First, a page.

How to Write the Perfect Paragraph

I’m re-reading P.G. Wodehouse’s Something Fresh. Wodehouse is best known for the Wooster and Jeeves stories, somewhat madcap comedies of manners and excellent writing to boot, but he has created other characters and places that readers love to visit and revisit. Something Fresh was his first novel in what became a multi-volume series of the adventures and misadventures of bunglers, imposters and aristocrats at Blandings Castle.

Wodehouse can make me laugh out loud more often per chapter than any other writer I’ve read. He’s also a master at constructing outstanding prose and every time I read him I find something – a sentence, some dialog, a chapter – that catches my breath, even if it’s in a book I’ve read before.

This time it was a paragraph in Something Fresh, a description of the protagonist when she answers her door to a man of questionable character:

Joan Valentine was a tall girl with wheat-gold hair and eyes as brightly blue as a November sky when the sun is shining on a frosty world. There was in them a little of November’s cold glitter, too, for Joan had been through much in the last few years; and experience, even though it does not harden, erects a defensive barrier between its children and the world. Her eyes were eyes that looked straight and challenged. They could thaw to the satin blue of the Mediterranean Sea, where it purrs about the little villages of Southern France; but they did not thaw for everybody.

I read this paragraph and it just about floored me in its power of description. Later I thought back on it and realized it could as easily have been placed in a mystery, a thriller, a romantic drama, or any other type of story; it’s that good.

So if you came to this blog post hoping to learn how to write the perfect paragraph, I have to break it to you that I have no such advice. All I have is the example from Wodehouse of what a perfect paragraph looks like.

It looks like Joan Valentine.


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10 Responses to How to Write the Perfect Paragraph

  1. Jeannie says:

    That IS a great paragraph, Tim. To be honest, when I read the first sentence, for an instant I wondered whether it was overdone (like in that Bulwer-Lytton contest where you have to write the worst sentence ever: “Her hair hung like strings of spaghetti except without the meatballs” etc.) — but the next sentence just makes it perfect, by relating the coldness to her character. And the bit about experience creating a barrier between “her children” and the world says so much in so few words.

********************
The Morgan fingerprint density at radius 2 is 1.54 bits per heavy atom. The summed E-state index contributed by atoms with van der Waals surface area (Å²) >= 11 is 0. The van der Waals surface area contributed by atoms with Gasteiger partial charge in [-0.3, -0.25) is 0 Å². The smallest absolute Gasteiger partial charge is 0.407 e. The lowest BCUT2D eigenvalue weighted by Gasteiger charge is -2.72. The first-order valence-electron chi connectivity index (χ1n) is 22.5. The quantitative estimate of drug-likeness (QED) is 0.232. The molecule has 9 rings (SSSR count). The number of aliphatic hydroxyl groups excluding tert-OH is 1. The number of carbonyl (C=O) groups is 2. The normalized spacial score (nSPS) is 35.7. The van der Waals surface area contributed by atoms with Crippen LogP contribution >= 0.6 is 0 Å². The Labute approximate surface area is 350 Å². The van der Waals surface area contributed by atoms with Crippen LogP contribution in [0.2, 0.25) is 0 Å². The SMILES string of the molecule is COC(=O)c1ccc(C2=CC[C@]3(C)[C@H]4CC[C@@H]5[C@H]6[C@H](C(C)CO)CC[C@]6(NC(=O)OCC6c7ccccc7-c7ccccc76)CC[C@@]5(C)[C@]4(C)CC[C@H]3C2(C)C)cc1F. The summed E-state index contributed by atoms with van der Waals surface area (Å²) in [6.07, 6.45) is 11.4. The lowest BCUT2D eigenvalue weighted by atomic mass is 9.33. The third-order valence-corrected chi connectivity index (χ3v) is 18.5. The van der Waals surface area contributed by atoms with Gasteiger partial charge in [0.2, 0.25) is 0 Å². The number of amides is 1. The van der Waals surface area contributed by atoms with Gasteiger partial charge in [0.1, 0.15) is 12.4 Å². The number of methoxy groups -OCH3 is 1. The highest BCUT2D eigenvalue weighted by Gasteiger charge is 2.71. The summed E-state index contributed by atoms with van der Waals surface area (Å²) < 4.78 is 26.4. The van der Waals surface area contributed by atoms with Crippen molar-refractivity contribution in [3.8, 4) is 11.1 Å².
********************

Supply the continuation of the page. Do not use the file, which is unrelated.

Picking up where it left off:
• Tim says:

      And I love how he uses the phrase “and experience, even though it does not harden”. He’s not saying that experience can’t harden people, but that in those times it doesn’t it still can erect a barrier of protection. It’s one of those word choices that makes the whole paragraph sing like choir of voices.

  2. Laura Droege says:

    I really like that last sentence. The word “purrs” wasn’t one I would’ve thought about using for sea sounds, but it makes sense and fits the description that Wodehouse is building of Joan V.

    I read Stanley Fish’s “How to Write a Sentence” a few weeks ago. He tells writers (or anyone interested in sentence structure) to take a famous sentence, figure out how the various parts relate to one another, and then construct a sentence of one’s own using that same construction. For example, I could use the opening sentence of Pride and Prejudice and substitute my own word choices to fill in the key points, as long as I kept the same construction of “It is a truth universally acknowledged that (someone) in possession of (something) must be in want of (something else).” (I came up with “An old woman in possession of a hundred cats must be in want of a mind.” Not exactly Austen!) This paragraph from Wodehouse begs for the same treatment on a slightly larger scale. Sorry . . . rambling!

    • Tim says:

      I thought the same thing about “purrs”. It works, and one reason the paragraph is outstanding is that type of unexpected but completely fitting word choice.

      • Laura Droege says:

        I almost salivate over unusual (and fitting) word choices. I keep a little notebook beside me while I read, just so I can write down especially vivid words and phrases. It’s helped improve my writing a lot.

  3. Mary Anne says:

    I think the only thing Tolstoy tells us about Anna Karenina’s looks is that she was beautiful and could see in the dark like a cat. Scant description, yet it gives me an instant mental picture of her.

  4. ashokbhatia says:

    He has created ‘n’ number of female characters, and Joan’s happens to be one amongst the most admired by yours faithfully. Sally is another. Alice Faraday is yet another!
    Permit me to share this post with you:

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